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Manage your secrets in Git with SOPS for Kubernetes ☸️

davinkevin profile image Λ\: Davin Kevin ・3 min read

Manage your secrets in Git with SOPS (5 Part Series)

1) Manage your secrets in Git with SOPS 2) Manage your secrets in Git with SOPS - Common operations 3) Manage your secrets in Git with SOPS & GitLab CI 🦊 4) Manage your secrets in Git with SOPS for Kubernetes ☸️ 5) Manage your secrets in Git with SOPS for Kubectl & Kustomize 🔧

In previous parts, we see how to manage our secrets in Git and usable by humans and CI. Right now, we will discover how
to integrate it with Kubernetes, and especially with Kubernetes Secrets.

😊 Naive usage

Since the beginning, Alice, Bobby and Devon are using only *.env file to store secrets. They have to use them
in a Kubernetes context, to create a secret named app-secret. The simple (and naive way) to do this is to use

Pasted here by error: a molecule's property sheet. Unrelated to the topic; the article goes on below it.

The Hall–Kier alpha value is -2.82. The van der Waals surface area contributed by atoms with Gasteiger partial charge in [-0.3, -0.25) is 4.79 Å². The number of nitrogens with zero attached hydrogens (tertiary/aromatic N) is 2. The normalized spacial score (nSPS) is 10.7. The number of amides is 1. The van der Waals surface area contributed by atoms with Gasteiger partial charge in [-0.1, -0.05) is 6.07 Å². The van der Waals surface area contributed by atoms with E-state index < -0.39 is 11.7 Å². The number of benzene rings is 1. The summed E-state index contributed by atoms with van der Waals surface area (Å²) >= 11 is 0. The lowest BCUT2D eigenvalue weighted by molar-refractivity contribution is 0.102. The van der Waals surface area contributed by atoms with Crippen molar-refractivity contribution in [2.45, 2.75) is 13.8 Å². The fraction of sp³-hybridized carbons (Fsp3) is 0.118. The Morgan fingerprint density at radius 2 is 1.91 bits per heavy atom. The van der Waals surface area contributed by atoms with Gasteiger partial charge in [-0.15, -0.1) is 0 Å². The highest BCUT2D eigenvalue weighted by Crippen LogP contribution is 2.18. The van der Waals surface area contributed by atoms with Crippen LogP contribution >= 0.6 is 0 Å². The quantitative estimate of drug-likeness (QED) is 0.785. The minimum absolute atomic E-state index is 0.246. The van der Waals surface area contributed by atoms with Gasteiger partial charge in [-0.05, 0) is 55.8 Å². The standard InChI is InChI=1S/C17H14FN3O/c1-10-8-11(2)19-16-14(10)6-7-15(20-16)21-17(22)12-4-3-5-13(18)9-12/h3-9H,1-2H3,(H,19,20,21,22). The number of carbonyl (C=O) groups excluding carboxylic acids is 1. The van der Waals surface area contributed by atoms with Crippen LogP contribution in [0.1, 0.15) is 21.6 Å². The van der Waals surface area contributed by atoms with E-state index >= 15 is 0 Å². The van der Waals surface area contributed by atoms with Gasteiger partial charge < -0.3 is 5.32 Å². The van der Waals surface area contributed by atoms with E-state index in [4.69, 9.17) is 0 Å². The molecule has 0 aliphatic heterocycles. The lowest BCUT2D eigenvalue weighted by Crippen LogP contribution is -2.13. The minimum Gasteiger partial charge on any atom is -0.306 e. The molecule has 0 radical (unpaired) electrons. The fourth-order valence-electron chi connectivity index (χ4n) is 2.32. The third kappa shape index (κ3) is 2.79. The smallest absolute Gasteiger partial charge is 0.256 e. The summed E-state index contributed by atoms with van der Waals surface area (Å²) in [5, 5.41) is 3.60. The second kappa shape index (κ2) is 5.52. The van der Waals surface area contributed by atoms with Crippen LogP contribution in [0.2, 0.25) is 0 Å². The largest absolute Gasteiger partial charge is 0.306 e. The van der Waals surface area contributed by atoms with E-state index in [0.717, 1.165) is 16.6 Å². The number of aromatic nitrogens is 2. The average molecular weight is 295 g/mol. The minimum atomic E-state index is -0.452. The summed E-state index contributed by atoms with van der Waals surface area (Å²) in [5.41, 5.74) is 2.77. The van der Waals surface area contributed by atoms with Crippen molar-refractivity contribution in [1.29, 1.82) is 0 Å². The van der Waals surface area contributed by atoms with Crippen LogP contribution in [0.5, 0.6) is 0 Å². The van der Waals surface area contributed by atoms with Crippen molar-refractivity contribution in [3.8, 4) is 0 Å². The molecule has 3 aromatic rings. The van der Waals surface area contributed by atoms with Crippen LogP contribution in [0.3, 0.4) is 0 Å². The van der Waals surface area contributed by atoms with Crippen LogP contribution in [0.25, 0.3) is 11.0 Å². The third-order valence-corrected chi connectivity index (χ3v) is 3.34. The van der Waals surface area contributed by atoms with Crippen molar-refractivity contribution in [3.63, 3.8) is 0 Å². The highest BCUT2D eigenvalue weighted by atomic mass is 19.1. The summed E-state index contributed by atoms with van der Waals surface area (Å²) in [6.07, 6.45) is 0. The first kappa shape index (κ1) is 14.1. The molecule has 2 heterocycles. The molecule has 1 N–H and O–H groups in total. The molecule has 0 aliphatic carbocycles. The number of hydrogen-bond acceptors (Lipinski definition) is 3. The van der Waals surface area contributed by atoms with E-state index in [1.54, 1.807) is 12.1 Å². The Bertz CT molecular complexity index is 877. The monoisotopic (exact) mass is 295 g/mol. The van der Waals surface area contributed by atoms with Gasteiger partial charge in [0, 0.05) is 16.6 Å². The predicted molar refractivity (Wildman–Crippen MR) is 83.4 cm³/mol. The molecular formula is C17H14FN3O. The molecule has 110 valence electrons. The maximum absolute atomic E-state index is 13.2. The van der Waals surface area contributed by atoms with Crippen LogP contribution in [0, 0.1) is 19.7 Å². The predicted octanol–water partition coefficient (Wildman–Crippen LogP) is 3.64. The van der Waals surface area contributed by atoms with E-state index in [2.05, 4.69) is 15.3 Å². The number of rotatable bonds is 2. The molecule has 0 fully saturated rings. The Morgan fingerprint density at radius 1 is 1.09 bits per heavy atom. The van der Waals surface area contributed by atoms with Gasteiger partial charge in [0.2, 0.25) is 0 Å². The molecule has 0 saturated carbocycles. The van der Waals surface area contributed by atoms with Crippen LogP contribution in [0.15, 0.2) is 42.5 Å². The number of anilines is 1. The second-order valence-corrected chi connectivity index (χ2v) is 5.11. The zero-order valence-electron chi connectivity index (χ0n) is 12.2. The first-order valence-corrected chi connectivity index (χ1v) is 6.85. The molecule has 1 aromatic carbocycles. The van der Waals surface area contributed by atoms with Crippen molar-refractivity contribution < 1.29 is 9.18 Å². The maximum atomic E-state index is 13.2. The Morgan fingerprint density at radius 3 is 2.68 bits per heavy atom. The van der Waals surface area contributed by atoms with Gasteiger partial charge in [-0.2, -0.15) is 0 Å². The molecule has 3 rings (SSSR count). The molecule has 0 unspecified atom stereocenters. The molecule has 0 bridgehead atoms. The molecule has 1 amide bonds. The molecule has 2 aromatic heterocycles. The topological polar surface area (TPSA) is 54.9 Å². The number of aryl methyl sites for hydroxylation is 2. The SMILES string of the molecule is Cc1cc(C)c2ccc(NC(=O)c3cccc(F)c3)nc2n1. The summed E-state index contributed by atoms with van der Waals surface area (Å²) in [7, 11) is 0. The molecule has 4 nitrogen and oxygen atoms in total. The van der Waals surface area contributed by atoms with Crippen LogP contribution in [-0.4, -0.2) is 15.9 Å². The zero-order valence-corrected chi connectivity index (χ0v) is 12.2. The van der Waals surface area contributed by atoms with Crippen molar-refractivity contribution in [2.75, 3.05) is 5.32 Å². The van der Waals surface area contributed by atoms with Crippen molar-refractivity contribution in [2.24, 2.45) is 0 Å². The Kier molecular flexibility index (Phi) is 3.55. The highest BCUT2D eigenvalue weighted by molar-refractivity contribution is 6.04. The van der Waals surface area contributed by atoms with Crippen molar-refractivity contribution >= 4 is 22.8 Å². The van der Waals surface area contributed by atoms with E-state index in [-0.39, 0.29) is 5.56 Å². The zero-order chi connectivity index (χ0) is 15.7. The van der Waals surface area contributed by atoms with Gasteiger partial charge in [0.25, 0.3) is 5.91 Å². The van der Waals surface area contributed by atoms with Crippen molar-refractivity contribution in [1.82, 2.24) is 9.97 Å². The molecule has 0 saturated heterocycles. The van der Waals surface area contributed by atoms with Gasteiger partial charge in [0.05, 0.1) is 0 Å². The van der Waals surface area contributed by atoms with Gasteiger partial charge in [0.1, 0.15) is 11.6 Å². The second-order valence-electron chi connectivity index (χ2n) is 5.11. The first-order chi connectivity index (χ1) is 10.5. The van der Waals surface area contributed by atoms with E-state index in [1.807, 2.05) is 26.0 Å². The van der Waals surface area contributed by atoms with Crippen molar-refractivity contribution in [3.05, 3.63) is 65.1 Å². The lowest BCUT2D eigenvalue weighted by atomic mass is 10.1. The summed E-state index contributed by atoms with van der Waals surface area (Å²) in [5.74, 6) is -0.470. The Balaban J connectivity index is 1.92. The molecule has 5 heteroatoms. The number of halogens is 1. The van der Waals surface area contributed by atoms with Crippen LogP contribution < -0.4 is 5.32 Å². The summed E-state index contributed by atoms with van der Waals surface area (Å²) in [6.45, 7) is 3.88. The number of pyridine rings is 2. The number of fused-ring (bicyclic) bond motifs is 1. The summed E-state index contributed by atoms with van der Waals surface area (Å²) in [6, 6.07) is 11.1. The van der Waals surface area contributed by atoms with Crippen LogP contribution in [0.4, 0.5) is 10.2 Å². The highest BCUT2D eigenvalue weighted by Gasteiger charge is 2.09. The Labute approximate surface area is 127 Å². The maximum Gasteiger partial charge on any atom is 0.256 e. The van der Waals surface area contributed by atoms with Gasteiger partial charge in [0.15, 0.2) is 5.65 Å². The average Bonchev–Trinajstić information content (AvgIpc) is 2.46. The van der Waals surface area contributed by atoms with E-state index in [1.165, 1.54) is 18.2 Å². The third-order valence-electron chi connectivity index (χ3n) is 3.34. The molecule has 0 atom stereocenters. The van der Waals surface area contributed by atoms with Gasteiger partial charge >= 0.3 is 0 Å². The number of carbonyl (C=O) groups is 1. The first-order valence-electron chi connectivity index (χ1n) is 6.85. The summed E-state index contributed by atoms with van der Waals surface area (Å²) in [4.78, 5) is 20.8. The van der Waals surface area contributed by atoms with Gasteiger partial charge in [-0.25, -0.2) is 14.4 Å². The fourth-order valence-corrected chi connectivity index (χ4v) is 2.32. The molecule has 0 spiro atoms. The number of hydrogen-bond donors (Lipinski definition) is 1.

the kubectl application to create the secret from an env files:

This solution is pretty basic and rely on the capacity of the kubectl cli to create secret from an *.env file. The main problem here is the fact we have to generate our secret from the env file. In Kubernetes context, when we have multiple manifests, we like to have the same semantic and organisation, which is simpler to read and debug.

🔒 Sops & YAML

To match the team expectation, Devon will move to a Kubernetes YAML format for secrets instead of relying on *.env files. To do so, he will use the output generated from the previous example and use sops to encrypt it.

The SOPS output is like this:

apiVersion: ENC[AES256_GCM,data:gEA=,iv:2jeZ0y0SEPXZTgrsmYXc7LgPydoPwnKzF4GVqykSw5M=,tag:YzEMrctU19sUIqat+LUFIw==,type:str]
data:
    secret: ENC[AES256_GCM,data:uJIDP3yMdFyW/7bnBAU0MJp07xmF0nlh,iv:ardoVW+p9HLNpaWfXOWrevZFdNJqGJvt00jPbkrr7p4=,tag:mB3wqa7kNE7gZ9J87IboNg==,type:str]
kind: ENC[AES256_GCM,data:tu+OHbXI,iv:QfqZeYOkTPTzJ618gh+/zGWPMDBJfjp+GwM8yBZCD+Y=,tag:XrJfNhmyDhOQNncd/uNvxA==,type:str]
metadata:
    name: ENC[AES256_GCM,data:X8WMTByIcUrjag==,iv:pQ6xt5DPchrxwXtt98l4mgCixpcpaA2ewST0lAqYY4E=,tag:fqj/1PbzbhjIhRx9Ogitxg==,type:str]
sops:
    kms: []
    gcp_kms: []